It only makes sense to me that all the magnifying prefixes (excluding the PCAU) should be capitalized, whether as symbols, or as words. It will be Kilogram, Megameter, Gigahertz, Teraliter, all the way to Yotta. The reducing prefixes?—all lowercase, millimeter, microliter, picogram. The less familiar units are expressed in a manner that will provide hints of their reduction or magnification. For instance which is the magnifying prefix, or reducing prefix: zepto or zetta? atto or exa? and as I will discuss this problem is only going increase. If I write these as zepto and Zetta, atto and Exa, it is immediately clear from the capitalization which prefixes magnify and which reduce. This makes perfect sense, but first the Metric Bishops lectured me concerning my blasphemy, then ignored my use of capitals, after pointing to the ecclesiastical document produced by the BIPM, and possibly determining my suitability for a metric auto de fe.

The BIPM appears to have adopted what English pedants have arbitrarily chosen in language antiquity, without any thought to the needs of the metric system. Proper nouns are more important than proper understanding? I reject this ridiculous dogma. There is only one situation where Kilogram is allowed (other than as the first word of a sentence) in the SI Brochure, and was first stated in 1889:

• the equality in length of the international Metre and the equality in mass of the
international Kilogram with the length of the Metre and the mass of the Kilogram kept in
the Archives of France;….

Only when we discuss the definite article, Le Grande K, are we allowed to capitalize, at least as we see usage in the SI Brochure. Soon there may not be a physical artifact. As there is no Meter any longer, there will be no Kilogram. Why not upgrade the English language and make its expression of the metric system meaningful, and not obscure.

Recently, there has been a proposal to add two more magnifying prefixes, and two more reducing prefixes. The BIPM clearly believes it has the right to coin words, if they coin them, why not adopt my suggestion of capitalization? Now which is the metric
magnifying prefix? ronto or ronna? quecca or quecto? Here is a list of the new set of metric prefixes, with the newly suggested ones:


I can see the utility of adding four more prefixes for a total of 20 (without the PCAU). I have written about values that are beyond Yotta in an earlier essay. What I see is that the BIPM is not living up to their assertion that the metric system is a living system. I’ve made it known that I see the pre-metric units as dead, but the glacial change of metric usage in language and symbols makes the metric system barely alive—if not currently in suspended animation. Perhaps with the suggestion of new prefixes, my suggestion that magnifying prefixes and words be capitalized, and reducing prefixes and words be lower case might be visited.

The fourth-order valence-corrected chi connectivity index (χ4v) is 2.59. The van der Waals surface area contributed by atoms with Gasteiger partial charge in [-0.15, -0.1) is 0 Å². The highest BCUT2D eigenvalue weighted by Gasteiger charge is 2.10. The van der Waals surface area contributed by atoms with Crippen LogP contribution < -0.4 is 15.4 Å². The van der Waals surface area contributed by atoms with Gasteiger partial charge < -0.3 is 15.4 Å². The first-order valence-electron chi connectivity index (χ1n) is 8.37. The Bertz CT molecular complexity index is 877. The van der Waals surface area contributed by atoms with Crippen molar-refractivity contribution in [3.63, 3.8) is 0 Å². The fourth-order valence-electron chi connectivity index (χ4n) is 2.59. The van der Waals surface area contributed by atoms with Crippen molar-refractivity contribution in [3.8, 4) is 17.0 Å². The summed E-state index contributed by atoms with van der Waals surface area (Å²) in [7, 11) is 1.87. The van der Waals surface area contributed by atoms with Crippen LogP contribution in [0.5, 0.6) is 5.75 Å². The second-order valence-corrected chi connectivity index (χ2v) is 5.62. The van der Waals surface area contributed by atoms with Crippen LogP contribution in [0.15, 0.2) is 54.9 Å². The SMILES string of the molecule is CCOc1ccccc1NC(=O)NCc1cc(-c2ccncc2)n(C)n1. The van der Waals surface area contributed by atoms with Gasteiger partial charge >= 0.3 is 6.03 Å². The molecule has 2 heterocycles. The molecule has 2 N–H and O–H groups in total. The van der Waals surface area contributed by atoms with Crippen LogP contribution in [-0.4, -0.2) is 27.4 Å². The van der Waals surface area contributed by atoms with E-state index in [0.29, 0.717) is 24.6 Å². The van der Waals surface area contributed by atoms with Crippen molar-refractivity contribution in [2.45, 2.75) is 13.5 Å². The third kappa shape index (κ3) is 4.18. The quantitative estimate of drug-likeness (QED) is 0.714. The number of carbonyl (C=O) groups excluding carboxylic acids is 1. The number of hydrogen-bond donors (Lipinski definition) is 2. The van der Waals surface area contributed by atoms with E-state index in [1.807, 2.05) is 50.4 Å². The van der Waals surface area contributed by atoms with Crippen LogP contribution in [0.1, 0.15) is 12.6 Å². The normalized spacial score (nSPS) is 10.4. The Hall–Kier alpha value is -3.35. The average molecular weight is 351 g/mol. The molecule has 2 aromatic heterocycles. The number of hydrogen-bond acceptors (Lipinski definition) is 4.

The SI Brochure has a very sanguine view of the metric system:

Because the SI is the only system of units that is globally recognized, it also has a clear advantage for establishing a worldwide dialogue. Finally, it simplifies the teaching of science and technology to the next generation if everyone uses this system. (pg 123)

That’s it? If the Imperial System was globally recognized, would it create a worldwide dialogue? Scientists and engineers are some of the worst at using the metric system. The reform of metric usage at the everyday level would help it bubble up to scientists I suspect. The use of millimeters, capitalization of magnifying prefix symbols and words, and lowercase reducing prefixes and words, the elimination of the tonne with the Megagram, the elimination of the micron for the micrometer should all be examined along with the addition of prefixes. It would make the metric system rationally evolve and prove it is alive. It would also make classroom instruction much more streamlined. As the US is essentially the only non-metric country left on this planet, its citizens will continue to suffer from the disadvantages the absence of the metric system produces daily, independent of what the BIPM decides.


If you liked this essay and wish to support the work of The Metric Maven, please visit his Patreon Page and contribute. Also purchase his books about the metric system:

The first book is titled: Our Crumbling Invisible Infrastructure. It is a succinct set of essays  that explain why the absence of the metric system in the US is detrimental to our personal heath and our economy. These essays are separately available for free on my website,  but the book has them all in one place in print. The book may be purchased from Amazon here.

The second book is titled The Dimensions of the Cosmos. It takes the metric prefixes from yotta to Yocto and uses each metric prefix to describe a metric world. The book has a considerable number of color images to compliment the prose. It has been receiving good reviews. I think would be a great reference for US science teachers. It has a considerable number of scientific factoids and anecdotes that I believe would be of considerable educational use. It is available from Amazon here.

The third book is called Death By A Thousand Cuts, A Secret History of the Metric System in The United States. This monograph explains how we have been unable to legally deal with weights and measures in the United States from George Washington, to our current day. This book is also available on Amazon here.